There have been thousands of racial cases in Scottish schools.

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Since over 2,200 cases have been recorded in schools over the past three years, MINISTERS have been encouraged to do more to deter racial discrimination and enforce mandatory recording of violence.

The Scottish Liberal Democrats’ Freedom of Information request reported at least 2,251 cases of racism in schools between the school years 2017-18 and 2019-20.

The highest number of reported incidents was registered by Glasgow City Council at 642, while Edinburgh had 490. With three, all of which occurred in 2017-18, Orkney reported the lowest number of incidents. According to the Lib Dems, West Lothian, Highland and Falkirk councils did not respond.

Despite the approach endorsed by the United Nations, a Scottish charity has called on ministers to rethink their opposition to the implementation of mandatory documentation of racial incidents in schools.

Beatrice Wishart, Scottish Liberal Democrat education spokeswoman, said the statistics revealed that “racist incidents remain a persistent stain on the Scottish schools landscape.”

“She added: “It is important to counter all types of bullying effectively. Which means accurate bullying recording and tracking so that the proper steps can be taken to root out these incidents.

The campaign Black Lives Matter has inspired us all to think about racial inequality and focus on the history of Scotland itself.

Calls for education in Scottish schools to be anti-racist.

“On the whole, Scotland is a great place to live, but if we learn the lessons of the past, we can do even better in the future.”

Jatin Haria, chief executive of the Scottish Social Equality and Rights Alliance for Charities (CRER), said changes to the SEEMiS IT programme, which tracks discriminatory incidents in schools, may have led to the spike in statistics.

He added, “We have reason to believe, however, that these numbers are just the tip of the iceberg. Racist incidents in schools and similar hate crimes often go unreported in the broader community.”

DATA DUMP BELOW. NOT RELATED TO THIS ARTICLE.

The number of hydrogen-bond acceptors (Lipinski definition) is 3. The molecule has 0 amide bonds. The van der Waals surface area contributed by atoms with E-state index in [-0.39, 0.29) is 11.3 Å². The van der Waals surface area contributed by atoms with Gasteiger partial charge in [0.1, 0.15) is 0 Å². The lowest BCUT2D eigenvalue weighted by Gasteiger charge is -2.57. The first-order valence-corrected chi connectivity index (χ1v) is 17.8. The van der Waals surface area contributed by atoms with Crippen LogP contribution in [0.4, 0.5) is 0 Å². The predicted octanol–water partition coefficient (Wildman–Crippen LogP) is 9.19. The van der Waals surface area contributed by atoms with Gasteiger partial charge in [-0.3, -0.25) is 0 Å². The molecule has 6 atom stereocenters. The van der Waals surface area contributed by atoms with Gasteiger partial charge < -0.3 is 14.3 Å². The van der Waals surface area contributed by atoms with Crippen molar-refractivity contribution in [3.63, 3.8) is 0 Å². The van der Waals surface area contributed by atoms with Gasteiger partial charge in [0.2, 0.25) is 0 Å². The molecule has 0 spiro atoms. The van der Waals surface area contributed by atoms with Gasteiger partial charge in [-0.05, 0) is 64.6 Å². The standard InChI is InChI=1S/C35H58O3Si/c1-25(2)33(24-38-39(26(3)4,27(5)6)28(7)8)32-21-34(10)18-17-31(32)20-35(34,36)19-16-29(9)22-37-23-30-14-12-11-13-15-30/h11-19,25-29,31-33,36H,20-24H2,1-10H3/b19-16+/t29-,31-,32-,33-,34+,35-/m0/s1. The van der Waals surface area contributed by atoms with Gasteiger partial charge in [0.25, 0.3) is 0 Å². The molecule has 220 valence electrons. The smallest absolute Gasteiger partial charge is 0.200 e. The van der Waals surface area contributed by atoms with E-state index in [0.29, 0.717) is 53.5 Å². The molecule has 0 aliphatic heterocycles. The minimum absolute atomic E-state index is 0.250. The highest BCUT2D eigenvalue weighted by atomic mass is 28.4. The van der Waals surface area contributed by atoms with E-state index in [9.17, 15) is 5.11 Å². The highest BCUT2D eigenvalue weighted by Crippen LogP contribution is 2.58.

We agree that a mandatory approach to documenting events is also required, in addition to working to promote reporting. With data obtained, evaluated and released annually by the Scottish Government, CRER continues to support the implementation of mandatory documentation of racial incidents and prejudice-based bullying in Scotland’s schools.

The United Nations Committee on the Elimination of Racial Discrimination and the Commission on Equality and Human Rights in Scotland have both called for action, but the Scottish Government has not acknowledged the need for a compulsory approach so far. This is important because governments can not efficiently find ways of protecting discriminatory children and young people without better data.

Crucially, to discourage racial bullying, more proactive action needs to be taken in all Scottish schools. This must be focused on strong, well-tested methods that work to reduce bias actively.

A spokeswoman for the Scottish Government said, “Bullying is totally unacceptable in any form and we must be vigilant in tackling racist and offensive behavior in schools.”

“Where it occurs, it must be challenged by educating children across all faiths and belief systems to ensure they learn tolerance, respect and equality.”

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